Saturday, April 18, 2009
Up, up and ... away?
I've had the "Up" series of documentaries on my radar for quite some time. If it's not on your radar, let me explain a little something about it.
In 1963, a director by the name of Paul Almond, as part of a British television show called World in Action, randomly chose 14 British private school children, all age 7, and interviewed them about their lives and backgrounds. This project was known as Seven Up, and it might have amounted to nothing more than a one-off curiosity if it hadn't been for Michael Apted. The young director had been an assistant to Almond on the original project, and seven years later, he decided to revisit these children to see how they were doing at age 14. The resulting 1970 film was called Seven Plus Seven, and a tradition was born. Apted continued visiting these children, soon to be adults, at seven-year intervals throughout their lives and his, resulting in 21 Up (1977), 28 Up (1983), 35 Up (1991), 42 Up (1998) and 49 Up (2005). If you ask me, this most recent entry should have been called Seven Times Seven, as a little shout-out to the earlier history of the series.
I'd been fascinated by this ongoing project for years, since it's been made possible only by the continuing health and willingness of at least most of the participants, as well as the health and artistic viability of the director.
So I finally got it on my Blockbuster queue sometime last year, and a month or two back, I promoted it to the upper end, so it would come up for viewing in the near future. When I received the first installment in the mail, I mentioned its arrival to my wife, who had also always wanted to see it, and was excited to proceed on this journey with me.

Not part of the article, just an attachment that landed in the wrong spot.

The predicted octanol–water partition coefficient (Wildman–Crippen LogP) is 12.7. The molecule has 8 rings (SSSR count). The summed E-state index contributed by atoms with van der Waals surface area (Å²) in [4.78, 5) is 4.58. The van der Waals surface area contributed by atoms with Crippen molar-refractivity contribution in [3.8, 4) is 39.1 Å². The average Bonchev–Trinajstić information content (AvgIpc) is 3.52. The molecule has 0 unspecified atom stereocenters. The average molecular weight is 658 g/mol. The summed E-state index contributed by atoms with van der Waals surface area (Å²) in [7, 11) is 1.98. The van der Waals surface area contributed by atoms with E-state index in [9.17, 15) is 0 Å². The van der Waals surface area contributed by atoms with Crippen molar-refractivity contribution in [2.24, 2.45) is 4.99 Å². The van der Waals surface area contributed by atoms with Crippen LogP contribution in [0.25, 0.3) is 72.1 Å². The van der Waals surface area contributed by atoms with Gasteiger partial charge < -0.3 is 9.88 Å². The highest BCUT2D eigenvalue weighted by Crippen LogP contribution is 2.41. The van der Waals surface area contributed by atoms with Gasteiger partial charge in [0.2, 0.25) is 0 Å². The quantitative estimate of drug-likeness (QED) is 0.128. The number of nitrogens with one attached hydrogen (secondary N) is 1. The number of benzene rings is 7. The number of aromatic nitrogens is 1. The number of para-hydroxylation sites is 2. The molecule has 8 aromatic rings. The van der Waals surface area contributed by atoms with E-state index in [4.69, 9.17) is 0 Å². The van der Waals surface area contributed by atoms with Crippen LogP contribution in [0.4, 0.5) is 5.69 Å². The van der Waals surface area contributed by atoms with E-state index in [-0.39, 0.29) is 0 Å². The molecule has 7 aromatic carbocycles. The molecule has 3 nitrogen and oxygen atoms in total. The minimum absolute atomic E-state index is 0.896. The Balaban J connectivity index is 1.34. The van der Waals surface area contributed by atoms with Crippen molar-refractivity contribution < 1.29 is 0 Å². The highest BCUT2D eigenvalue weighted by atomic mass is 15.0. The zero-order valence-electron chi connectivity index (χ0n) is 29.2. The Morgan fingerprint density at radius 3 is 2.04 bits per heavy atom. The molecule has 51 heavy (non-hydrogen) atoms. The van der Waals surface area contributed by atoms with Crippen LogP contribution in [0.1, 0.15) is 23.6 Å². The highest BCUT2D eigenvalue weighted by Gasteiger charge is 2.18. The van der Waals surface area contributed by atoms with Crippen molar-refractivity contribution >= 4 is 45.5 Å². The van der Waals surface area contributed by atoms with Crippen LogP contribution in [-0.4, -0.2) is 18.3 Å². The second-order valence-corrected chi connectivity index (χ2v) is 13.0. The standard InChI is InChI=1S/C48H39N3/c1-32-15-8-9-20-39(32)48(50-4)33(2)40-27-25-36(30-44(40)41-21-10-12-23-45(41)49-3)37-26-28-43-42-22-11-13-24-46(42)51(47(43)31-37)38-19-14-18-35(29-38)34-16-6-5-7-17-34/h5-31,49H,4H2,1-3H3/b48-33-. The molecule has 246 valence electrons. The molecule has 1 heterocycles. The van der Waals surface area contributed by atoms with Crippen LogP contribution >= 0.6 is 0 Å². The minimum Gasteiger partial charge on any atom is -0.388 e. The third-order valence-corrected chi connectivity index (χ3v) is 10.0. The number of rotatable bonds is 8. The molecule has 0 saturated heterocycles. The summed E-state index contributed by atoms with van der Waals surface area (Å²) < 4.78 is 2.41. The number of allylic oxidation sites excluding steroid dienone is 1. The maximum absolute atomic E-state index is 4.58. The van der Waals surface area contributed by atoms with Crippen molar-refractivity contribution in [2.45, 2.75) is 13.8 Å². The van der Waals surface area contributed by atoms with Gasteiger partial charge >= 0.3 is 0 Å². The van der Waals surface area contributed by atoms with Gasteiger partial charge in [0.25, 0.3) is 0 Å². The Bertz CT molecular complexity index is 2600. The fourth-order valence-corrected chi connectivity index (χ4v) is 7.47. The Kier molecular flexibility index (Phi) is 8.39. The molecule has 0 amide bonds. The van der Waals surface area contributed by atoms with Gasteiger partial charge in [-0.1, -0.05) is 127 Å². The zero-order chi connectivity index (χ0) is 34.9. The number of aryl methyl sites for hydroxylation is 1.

Well, that was about a month ago. And it has not made it into our DVD player yet.
Yes, it's been a busy month, but that's not really the reason. You see, I've started to drag my heels on the whole thing. I have a very stupid reason for doing so, but if you know me and my stupid reasons, you also know that for me, it's legit.
Namely: I'm not sure if Seven Up is actually a movie.
(Of course it isn't, it's a soft drink, ha ha.)
It all started when I went back to look in my queue, to see when Seven Plus Seven was scheduled to come up. But I couldn't find it. I looked and I looked, and all I could see was 21 Up and then the rest. I didn't know if I wanted to start on this journey if I couldn't get my hands on Seven Plus Seven.
It was then that I realized I already had my hands on Seven Plus Seven. It had come with Seven Up. They had come together because Seven Up had a scant 30-minute running time.
Seven Plus Seven doubled that up to 60 minutes, but normally, neither a 30-minute program nor a 60-minute program would meet anyone's definition of what constitutes a "movie."
Okay, so, my mind shifted to no longer thinking of this as a conquest of a movie series, something I would be able to include on my many various film lists. That's fine, it's a TV show. A different experience, but no less valuable.